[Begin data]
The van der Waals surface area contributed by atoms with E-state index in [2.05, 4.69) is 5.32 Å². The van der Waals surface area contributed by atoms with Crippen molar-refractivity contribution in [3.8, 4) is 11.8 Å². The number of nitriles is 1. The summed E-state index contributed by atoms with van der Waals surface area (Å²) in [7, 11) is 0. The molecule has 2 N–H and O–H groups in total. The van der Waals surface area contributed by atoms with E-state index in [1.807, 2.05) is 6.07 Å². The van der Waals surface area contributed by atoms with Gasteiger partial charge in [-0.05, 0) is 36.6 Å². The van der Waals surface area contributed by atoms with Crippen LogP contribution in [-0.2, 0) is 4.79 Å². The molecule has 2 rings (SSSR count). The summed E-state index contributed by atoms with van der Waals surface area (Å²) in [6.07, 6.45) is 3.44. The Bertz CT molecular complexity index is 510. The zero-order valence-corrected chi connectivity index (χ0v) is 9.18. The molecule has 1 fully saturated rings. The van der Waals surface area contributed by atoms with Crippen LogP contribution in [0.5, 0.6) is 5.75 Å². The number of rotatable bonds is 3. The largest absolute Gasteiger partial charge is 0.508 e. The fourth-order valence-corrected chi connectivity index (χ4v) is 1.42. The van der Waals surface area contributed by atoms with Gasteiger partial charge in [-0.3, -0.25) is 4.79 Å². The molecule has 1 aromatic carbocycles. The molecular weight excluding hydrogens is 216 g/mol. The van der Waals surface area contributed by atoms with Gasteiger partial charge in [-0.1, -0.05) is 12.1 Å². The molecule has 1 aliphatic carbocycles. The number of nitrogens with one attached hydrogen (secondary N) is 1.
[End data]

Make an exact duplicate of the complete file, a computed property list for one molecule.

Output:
The van der Waals surface area contributed by atoms with E-state index in [2.05, 4.69) is 5.32 Å². The van der Waals surface area contributed by atoms with Crippen molar-refractivity contribution in [3.8, 4) is 11.8 Å². The number of nitriles is 1. The summed E-state index contributed by atoms with van der Waals surface area (Å²) in [7, 11) is 0. The molecule has 2 N–H and O–H groups in total. The van der Waals surface area contributed by atoms with E-state index in [1.807, 2.05) is 6.07 Å². The van der Waals surface area contributed by atoms with Gasteiger partial charge in [-0.05, 0) is 36.6 Å². The van der Waals surface area contributed by atoms with Crippen LogP contribution in [-0.2, 0) is 4.79 Å². The molecule has 2 rings (SSSR count). The summed E-state index contributed by atoms with van der Waals surface area (Å²) in [6.07, 6.45) is 3.44. The Bertz CT molecular complexity index is 510. The zero-order valence-corrected chi connectivity index (χ0v) is 9.18. The molecule has 1 fully saturated rings. The van der Waals surface area contributed by atoms with Crippen LogP contribution in [0.5, 0.6) is 5.75 Å². The number of rotatable bonds is 3. The largest absolute Gasteiger partial charge is 0.508 e. The fourth-order valence-corrected chi connectivity index (χ4v) is 1.42. The van der Waals surface area contributed by atoms with Gasteiger partial charge in [-0.3, -0.25) is 4.79 Å². The molecule has 1 aromatic carbocycles. The molecular weight excluding hydrogens is 216 g/mol. The van der Waals surface area contributed by atoms with Gasteiger partial charge in [-0.1, -0.05) is 12.1 Å². The molecule has 1 aliphatic carbocycles. The number of nitrogens with one attached hydrogen (secondary N) is 1.